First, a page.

Here is a beautifully written piece about a present-day composing sensation from Japan. Deaf, like Beethoven, and a second-generation survivor of Hiroshima, and something of a cultish figure in his own right, Mamoru Samuragochi was a highly popular composer of music for video games who became a recent sensation with his 1st Symphony, a work hailed as true genius. Finally, Japan had produced a classical composer to be revered among the company of Mahler, Bruckner, Beethoven and the like.

Except that it wasn’t actually like that at all. Samuragochi – a master of marketing and self-promotion – actually paid a musical prodigy with a serious problem of low self-esteem to write his music for him, and to stand back while Samuragochi took all the credit. But more than that, Samuragochi’s deafness was another artifact – conjured up to enable him to avoid having to answer awkward questions in press conferences.

In today’s world, lies of this magnitude, coupled with both success and a huge public profile, cannot be kept under wraps for very long. Even so, many of the corporate and institutional organizations who had hitched their wagons to the Samuragochi juggernaut, decided that turning a matching deaf ear of their own to emerging shouts of protest would be their preferred course of action.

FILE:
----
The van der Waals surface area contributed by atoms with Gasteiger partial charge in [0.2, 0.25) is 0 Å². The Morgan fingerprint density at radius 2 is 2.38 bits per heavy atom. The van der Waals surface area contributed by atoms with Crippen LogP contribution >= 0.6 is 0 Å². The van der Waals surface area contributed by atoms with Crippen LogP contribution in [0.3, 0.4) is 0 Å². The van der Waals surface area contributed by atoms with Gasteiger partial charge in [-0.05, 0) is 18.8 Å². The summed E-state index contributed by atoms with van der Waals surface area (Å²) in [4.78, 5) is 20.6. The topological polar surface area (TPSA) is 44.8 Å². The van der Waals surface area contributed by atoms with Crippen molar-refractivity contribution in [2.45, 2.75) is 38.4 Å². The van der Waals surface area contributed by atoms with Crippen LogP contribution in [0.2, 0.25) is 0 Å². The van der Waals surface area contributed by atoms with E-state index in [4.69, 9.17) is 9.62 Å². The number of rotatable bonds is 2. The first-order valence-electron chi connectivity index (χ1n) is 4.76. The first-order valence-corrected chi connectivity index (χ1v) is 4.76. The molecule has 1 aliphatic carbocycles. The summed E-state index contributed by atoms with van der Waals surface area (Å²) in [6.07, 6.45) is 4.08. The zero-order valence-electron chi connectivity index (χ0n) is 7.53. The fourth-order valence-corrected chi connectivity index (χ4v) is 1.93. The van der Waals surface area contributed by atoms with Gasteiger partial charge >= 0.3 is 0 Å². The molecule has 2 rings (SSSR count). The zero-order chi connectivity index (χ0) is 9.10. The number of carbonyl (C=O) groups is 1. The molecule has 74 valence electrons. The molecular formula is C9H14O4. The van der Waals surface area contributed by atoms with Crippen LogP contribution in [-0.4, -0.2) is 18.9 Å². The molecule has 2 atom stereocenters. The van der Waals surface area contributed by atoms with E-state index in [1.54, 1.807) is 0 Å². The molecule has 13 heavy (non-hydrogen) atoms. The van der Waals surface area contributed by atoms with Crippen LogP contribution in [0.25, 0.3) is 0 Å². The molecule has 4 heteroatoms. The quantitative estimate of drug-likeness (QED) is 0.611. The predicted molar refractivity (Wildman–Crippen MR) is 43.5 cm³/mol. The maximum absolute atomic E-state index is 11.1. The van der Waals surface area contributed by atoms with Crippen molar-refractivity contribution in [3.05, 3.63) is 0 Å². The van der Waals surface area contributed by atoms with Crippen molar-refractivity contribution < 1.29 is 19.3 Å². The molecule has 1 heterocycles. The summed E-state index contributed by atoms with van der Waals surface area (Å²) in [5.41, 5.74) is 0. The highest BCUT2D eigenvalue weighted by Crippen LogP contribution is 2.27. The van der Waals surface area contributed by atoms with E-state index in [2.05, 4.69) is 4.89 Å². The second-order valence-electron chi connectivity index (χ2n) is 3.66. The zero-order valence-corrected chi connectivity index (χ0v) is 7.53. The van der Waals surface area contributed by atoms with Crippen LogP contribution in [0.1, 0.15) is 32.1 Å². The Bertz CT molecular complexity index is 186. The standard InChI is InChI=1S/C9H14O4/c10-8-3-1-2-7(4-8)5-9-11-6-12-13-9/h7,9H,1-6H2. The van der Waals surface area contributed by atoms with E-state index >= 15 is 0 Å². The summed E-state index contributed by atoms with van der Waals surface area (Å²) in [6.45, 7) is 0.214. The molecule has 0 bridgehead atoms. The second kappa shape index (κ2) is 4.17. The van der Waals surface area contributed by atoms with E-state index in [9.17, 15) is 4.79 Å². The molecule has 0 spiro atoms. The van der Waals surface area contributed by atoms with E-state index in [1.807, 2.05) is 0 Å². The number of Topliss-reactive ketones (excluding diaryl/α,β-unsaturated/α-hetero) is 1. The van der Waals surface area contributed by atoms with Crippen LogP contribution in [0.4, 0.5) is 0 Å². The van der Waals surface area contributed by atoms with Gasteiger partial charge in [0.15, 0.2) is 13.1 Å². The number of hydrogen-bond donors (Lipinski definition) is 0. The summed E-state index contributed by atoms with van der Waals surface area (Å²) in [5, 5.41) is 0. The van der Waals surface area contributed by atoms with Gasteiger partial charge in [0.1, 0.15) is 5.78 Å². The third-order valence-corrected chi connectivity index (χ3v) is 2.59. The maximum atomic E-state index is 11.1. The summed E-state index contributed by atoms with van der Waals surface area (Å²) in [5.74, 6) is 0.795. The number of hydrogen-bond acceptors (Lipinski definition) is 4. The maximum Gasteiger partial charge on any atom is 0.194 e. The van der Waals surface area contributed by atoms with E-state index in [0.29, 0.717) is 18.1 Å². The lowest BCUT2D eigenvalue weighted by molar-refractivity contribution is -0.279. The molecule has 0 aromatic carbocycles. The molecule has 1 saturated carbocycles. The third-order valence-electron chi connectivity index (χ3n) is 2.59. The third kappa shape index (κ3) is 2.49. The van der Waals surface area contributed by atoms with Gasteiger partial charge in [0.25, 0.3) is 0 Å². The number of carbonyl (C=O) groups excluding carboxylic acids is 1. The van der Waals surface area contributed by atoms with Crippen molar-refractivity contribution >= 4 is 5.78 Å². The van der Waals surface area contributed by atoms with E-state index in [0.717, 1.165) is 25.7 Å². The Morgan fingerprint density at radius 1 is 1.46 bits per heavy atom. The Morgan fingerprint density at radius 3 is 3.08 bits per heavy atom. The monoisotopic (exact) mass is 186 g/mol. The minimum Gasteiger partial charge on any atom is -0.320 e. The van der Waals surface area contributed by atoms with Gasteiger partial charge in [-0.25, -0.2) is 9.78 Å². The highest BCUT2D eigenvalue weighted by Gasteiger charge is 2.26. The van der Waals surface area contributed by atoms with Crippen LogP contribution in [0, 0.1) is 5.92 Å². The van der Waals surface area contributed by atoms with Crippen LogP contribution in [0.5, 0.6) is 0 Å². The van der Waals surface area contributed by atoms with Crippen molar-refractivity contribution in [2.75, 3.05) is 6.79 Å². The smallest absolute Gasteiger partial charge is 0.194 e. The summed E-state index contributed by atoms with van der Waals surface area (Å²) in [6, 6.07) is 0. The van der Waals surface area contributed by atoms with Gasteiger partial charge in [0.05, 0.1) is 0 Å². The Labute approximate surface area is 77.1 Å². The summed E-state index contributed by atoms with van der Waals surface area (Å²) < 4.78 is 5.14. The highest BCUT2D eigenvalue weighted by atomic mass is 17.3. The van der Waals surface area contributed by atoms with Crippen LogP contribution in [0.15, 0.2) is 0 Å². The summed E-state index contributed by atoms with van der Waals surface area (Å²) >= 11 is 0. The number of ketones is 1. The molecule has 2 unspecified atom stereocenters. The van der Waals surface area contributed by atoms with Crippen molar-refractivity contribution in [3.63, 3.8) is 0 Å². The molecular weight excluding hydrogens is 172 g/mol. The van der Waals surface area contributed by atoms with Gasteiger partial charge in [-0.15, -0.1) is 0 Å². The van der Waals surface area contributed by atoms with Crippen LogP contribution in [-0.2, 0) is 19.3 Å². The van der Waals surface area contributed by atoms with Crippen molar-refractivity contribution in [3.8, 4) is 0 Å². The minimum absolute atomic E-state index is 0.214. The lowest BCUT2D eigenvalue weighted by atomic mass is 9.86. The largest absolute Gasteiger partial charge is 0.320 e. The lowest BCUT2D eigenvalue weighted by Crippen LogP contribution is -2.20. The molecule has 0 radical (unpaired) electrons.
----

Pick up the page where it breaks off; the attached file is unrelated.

That this whole drama played out in Japan, a country whose culture is so unique, and so different to what we in the west like to think of as “Normal”, adds a unique spice to the whole story.

Please read Christopher Beam’s well-written piece in “New Republic”, which provides a combination of wonderfully intriguing characters, Shakespearean tragedy, cultural back story, and even the hints of a twisted coda yet to be played out. Frankly, I see this as magnificent, classical, absolutely first-rate operatic material. Thomas Adès, are you reading?….

http://www.newrepublic.com/article/121185/japans-deaf-composer-wasnt-what-he-seemed